The three pairs of mill STONES are on the FIRST FLOOR. The grain is fed into the turning upper stone called the runner stone. The wooden shoe is vibrated back and forth by a turning device mounted in the center of the upper turning millstone, called the damsel. The grain is moved between the upper turning millstone and the bottom stationary stone, called the bed stone. These 2 stones are from 3/8" an inch apart in the center eye, to about one sixteenth apart at the outer edge of the two stones. On the surface of both millstones are cut grooves in the millstones which cut the grain like a pair of scissors. The upper runner stone is turning about 125 revolutions per minute, and the kernels of grain make a spiral path outward between the millstones. Each kernel is between the stones for 3 1/2 revolutions. The two millstones never touch and you do not get any of the stone into the flour, about as much stone as you get steel from your butter knife when you butter your bread. There are three millstone CRANES used to lift off the upper runner stone for millstone dressing.

The meal leaves the millstones all around the outer edge and as it does it falls down a chute attached to one side under the millstone cover. The ground grain is slightly warm and moist, so in the basement it is fed into the bottom of another elevator. The elevator carries the meal up to the ATTIC where a chute pours it into the outer edge of a low tub enclosing the HOPPER-BOY. The hopper-boy is a turning rake that cools and drys the meal so it won't stick in the bolting screens. From a chute attached just off center if the hopper-boy the cooled meal falls down a chute into the BOLTER on the SECOND FLOOR. The bolter is a long round reel covered with various side mesh screens. From the head of the reel, the screens vary from fine to medium mesh in the side of the openings to allow the finest (smallest particles) flour to pass through the screen, then continuing down the inside of the reel (the next larger size particles) the middlings pass through the medium sized screen. And finally out the lower tail of the reel falls the (largest size particles) bran. The three grades of materials falls down different chutes into conveyors just under the SECOND FLOOR. The turning conveyors move the material horizontally into the three different produce BINS on the FIRST FLOOR. The miller would afterwards pack the flour into barrels, and the bran and middlings into sacks.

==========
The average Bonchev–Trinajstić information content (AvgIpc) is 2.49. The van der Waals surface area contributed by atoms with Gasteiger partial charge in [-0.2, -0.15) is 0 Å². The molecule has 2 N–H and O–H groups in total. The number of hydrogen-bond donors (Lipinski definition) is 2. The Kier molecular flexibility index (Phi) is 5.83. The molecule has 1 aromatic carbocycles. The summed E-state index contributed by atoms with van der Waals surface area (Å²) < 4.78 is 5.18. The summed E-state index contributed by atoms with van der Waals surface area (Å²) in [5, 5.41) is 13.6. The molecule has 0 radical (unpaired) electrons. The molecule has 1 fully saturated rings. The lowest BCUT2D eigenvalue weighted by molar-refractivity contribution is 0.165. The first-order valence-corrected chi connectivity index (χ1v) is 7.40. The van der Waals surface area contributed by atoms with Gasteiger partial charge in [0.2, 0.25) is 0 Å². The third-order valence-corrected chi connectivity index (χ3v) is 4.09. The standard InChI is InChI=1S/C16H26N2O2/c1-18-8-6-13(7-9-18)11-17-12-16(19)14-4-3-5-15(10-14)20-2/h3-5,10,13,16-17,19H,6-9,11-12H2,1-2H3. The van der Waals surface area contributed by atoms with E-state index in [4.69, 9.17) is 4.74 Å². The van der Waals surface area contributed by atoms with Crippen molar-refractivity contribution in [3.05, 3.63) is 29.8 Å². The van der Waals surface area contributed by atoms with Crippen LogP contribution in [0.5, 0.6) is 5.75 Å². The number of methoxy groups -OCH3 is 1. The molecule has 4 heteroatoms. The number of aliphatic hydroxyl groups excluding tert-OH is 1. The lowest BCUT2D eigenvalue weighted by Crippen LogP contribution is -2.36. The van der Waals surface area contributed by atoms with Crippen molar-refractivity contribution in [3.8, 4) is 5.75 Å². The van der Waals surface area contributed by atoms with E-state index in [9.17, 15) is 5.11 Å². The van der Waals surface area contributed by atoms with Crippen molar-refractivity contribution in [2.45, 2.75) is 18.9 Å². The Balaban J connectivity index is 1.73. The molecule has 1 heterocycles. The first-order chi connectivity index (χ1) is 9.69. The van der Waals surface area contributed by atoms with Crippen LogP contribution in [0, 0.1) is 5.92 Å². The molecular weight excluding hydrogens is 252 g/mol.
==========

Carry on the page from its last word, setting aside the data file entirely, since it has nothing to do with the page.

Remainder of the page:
The entire process is connected from beginning to end. The water turns the wooden WATER WHEEL OUTSIDE and the GEARS in the mill's BASEMENT that power the millstones, and the power is sent upward through the mill by the MAIN SHAFT to power the other machines. Water and gravity make the whole process work. Where at one time before Oliver Evans introduced these labor saving machines, milling was a very laborious trade. Oliver Evans made a science of what was once a traditional hand craft, where the miller had only his own strength and that of his helpers.



o NOTES:

1. The above drawing and text by T. R. Hazen appeared in "How Does It Work?" (text and drawing), Peirce Mill (folder), Parks & History Association, Georgetown, Washington, D.C. 1987, reprint 1989.




The Same Typical Oliver Evans Mill Shown in Side Cross Section

The Automation of Flour Milling in America


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Copyright 1996 by T. R. Hazen